Kgalema Motlanthe (born 19 July 1949) is a South African politician who served as President of South Africa between 25 September 2008 and 9 May 2009, following the resignation of Thabo Mbeki.
After the end of his presidency, Motlanthe was appointed as the Deputy President of South Africa by his successor, Jacob Zuma. Motlanthe served as Deputy President of the African National Congress (ANC) from 2007 until 2012 when he declined to run for a second term.
At the 53rd National Conference of the African National Congress, Motlanthe ran for the position of President of the ANC but was soundly defeated by Zuma, who won re-election. He was succeeded as Deputy President of South Africa by Cyril Ramaphosa in 2014.
Motlanthe, who had maintained a low public profile, was elected in 2008 to the presidency of South Africa by the South African National Assembly following the resignation of Mbeki, and he was widely considered to be acting as a “caretaker president” on behalf of Zuma.
Zuma succeeded Motlanthe on 9 May 2009 in a presidential election held by the South African National Assembly, following the 2009 general election which had been won by the ANC.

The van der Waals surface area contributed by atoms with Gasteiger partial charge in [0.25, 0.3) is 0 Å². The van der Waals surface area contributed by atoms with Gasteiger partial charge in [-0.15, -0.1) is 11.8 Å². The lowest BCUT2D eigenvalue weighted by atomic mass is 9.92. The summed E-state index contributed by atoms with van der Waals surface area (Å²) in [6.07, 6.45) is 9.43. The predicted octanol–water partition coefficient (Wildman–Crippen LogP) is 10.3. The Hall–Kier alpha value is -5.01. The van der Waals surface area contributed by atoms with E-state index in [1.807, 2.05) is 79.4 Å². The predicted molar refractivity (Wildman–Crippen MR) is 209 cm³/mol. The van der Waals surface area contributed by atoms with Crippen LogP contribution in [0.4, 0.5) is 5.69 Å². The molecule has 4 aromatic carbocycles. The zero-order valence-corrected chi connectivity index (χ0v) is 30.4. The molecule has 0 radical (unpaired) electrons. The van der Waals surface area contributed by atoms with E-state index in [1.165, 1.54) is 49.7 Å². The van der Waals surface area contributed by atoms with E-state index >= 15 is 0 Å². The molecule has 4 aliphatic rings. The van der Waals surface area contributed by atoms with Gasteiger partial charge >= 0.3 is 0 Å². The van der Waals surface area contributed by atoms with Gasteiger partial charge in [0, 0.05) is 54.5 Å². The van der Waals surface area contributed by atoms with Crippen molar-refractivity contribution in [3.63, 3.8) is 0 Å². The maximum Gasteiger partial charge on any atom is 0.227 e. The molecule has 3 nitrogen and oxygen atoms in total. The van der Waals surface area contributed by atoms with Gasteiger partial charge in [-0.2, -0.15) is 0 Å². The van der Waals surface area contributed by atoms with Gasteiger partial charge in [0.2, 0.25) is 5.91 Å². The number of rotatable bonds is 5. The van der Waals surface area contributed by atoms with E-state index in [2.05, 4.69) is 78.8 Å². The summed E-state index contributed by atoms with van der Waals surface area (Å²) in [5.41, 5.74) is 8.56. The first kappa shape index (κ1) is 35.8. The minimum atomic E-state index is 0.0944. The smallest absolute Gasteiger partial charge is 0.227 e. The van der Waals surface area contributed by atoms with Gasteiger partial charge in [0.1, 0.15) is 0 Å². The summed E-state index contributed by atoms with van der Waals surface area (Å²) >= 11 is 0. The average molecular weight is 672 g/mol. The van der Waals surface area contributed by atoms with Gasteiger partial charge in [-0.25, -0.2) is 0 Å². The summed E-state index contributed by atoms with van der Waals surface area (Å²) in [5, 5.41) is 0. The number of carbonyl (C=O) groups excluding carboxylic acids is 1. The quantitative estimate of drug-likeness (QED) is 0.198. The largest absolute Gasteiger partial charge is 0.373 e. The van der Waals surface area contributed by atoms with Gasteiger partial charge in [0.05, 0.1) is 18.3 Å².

Motlanthe had been a student activist, trade unionist and member of the ANC’s military wing, Umkhonto we Sizwe, during the struggle against apartheid.
Motlanthe, a left-leaning intellectual, is seen as a highly-skilled political operator within the politics of South Africa, and a key figure behind the success of Zuma. Motlanthe was South Africa’s first Sotho-Tswana-speaking president.
Kgalema Motlanthe Age
He was born on the 19th of July 1949 at the Boksburg-Benoni Hospital. As of 2020, he is 71 years old.